First Snow

we watch
for the first
wait for
silent passage
along the banks of
the ancient creek

dull morning light
golden Gingko leaves
new-fallen snow

By Lynda Lambert

Lynda Lambert Author PhotoLynda McKinney Lambert lives in the rural Village of Wurtemburg in western Pennsylvania. She writes poetry and creative non-fiction essays. She retired from teaching as professor of fine arts and humanities at Geneva College, Beaver Falls, Pennsylvannia, USA. Lambert’s first book, Concerti: Psalms for the Pilgrimage was published by Kota Press. Her work appears in Spirit Fire Review; Indiana Voice Journal; Magnets & Ladders; Stylist; Breath & Shadow; Wordgathering; The Avocet; Proverse Hong Kong; Behind our Eyes: A Second Look – Anthology; and other literary journals and anthologies. She is also an actively exhibiting fiber artist. Major themes in her creative works are Nature; Mythology; Art and History.

Lynda McKinney lost most of her sight in 2007 due to Ischemic Optic Neuropathy. She creates her art work and writing projects via the use of technologies for the blind.

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Photo of leaves in snow by Sergey Filonenko

Good Morning From Bear Creek (E. Trinity Alps)

Valley Bottom. Kingfisher
chides me

for being Human

The waterfall bird
schist blue grey flies

right past
my nose

Leopard lily’s wild
orange tresses pulled back,

gaze adoringly into cascades
of high country

white music
the stream stones, labradorite
and turquoise-like
veins of light-
infused vertical striations
of blue luminescence

It is
a good morning.

By Chris Anderl

waterfall light in dark forest

I’m mostly a West Coast mountains and streams wilderness poet (to use the classical Chinese distinction between ‘wild’ and ‘country and garden’ variety Nature poetry.) I’ve done graduate work in Chinese philosophy, religion, and poetry with a focus on ecological dimensions, written a couple books (see, and produce instructional materials in the energy arts of Qigong. The early Daoists and nature writers of China have provided some energetic framework for my contemporary Northern California interpretive syntheses.

Photo of cascading creek by Matthew Tilghman

Autumn Sunrise

Early walkers traverse
exposed low-tide strand.
Tangerine horizon floats
above spindrift waves.

Sea weed cast ashore
among driftwood debris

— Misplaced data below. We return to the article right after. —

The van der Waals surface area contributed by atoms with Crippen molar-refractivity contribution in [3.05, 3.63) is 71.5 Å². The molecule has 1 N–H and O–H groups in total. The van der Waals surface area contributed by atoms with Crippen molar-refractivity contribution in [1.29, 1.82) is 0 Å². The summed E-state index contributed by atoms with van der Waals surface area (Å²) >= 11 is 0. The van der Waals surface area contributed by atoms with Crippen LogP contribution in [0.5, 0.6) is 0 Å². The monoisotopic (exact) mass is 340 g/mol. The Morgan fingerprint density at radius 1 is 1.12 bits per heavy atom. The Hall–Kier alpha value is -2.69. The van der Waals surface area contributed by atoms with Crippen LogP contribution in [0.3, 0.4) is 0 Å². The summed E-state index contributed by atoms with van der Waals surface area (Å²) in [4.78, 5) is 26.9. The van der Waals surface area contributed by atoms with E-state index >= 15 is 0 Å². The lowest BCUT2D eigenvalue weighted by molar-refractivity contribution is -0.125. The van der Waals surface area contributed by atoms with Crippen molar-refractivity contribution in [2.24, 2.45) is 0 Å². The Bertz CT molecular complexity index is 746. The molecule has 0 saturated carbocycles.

forms a curling ribbon
across footprinted beach.

A trio of dolphins perform
their energetic aquacade
for the benefit of joggers and dogs.
Panzer pelicans strafe silver surf.

By Jennifer Lagier

sunrise glow over ocean

The author, Jennifer LagierJennifer Lagier has published thirteen books, taught with California Poets in the Schools, co-edits the Homestead Review, helps coordinate Monterey Bay Poetry Consortium readings. Newest books: Scene of the Crime (Evening Street Press), Harbingers (Blue Light Press), Camille Abroad (FutureCycle Press). Forthcoming: Like a B Movie (FutureCycle Press, 2018). Website: Facebook: Photo by the author.

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When the World Tilts

The world has tilted
and now the darkness grows
like a living thing
coming into its prime.

I don’t know how
the night sky by morning
casts so many shadows
but it does. They propagate.

Rich textures form tapestries
seen even in the absence of light.
They form from the shadows
and the cushions of fallen foliage on grass

and the resting places of leaves
on benches and the boughs
of evergreens now dotted
with reds and yellows.

In the moment
before the late sunrise
the outline of a moose
appears on the trail.

This creature could be
made of shadow, but isn’t.
He has his autumn antlers
and is ready to rut.

By Ray Ball

Moose walking down a forest road

I am a writer and history professor at the University of Alaska Anchorage. When not in the classroom or the archives of Europe and Latin America, I enjoy running marathons, reading, and spending time with my spouse Mark and beagle Bailey. I’m the author of a number of history books and articles. My poems have appeared in or are forthcoming in Alaska Women Speak, Eunoia Review, Foxglove Journal, and Occulum, among others. I tweet @ProfessorBall. Photo by the author.

Joyous Dawn

Gray skies
That morph into blue
Sun reflecting
Off the morning dew

Sleepy eyes
Greet a new day
Nature awakening
In a colorful array

A golden glow
Explodes across all
The earth comes alive
To the bird’s call

Moments pass by
In the beat of a wing
A glorious dawn
And the joy it does bring

By Ann Christine Tabaka

bird singing from branch

Tabaka Author PhotoAnn Christine Tabaka was born and lives in Delaware. She is a published poet, an artist, a chemist, and a personal trainer. She loves gardening, cooking, and the ocean. Chris lives with her husband and two cats. Her poems have been published in numerous national and international poetry journals, reviews, and anthologies. Chris has been selected as the resident Haiku poet for Stanzaic Stylings.

Photo of bird singing by Sander Meertins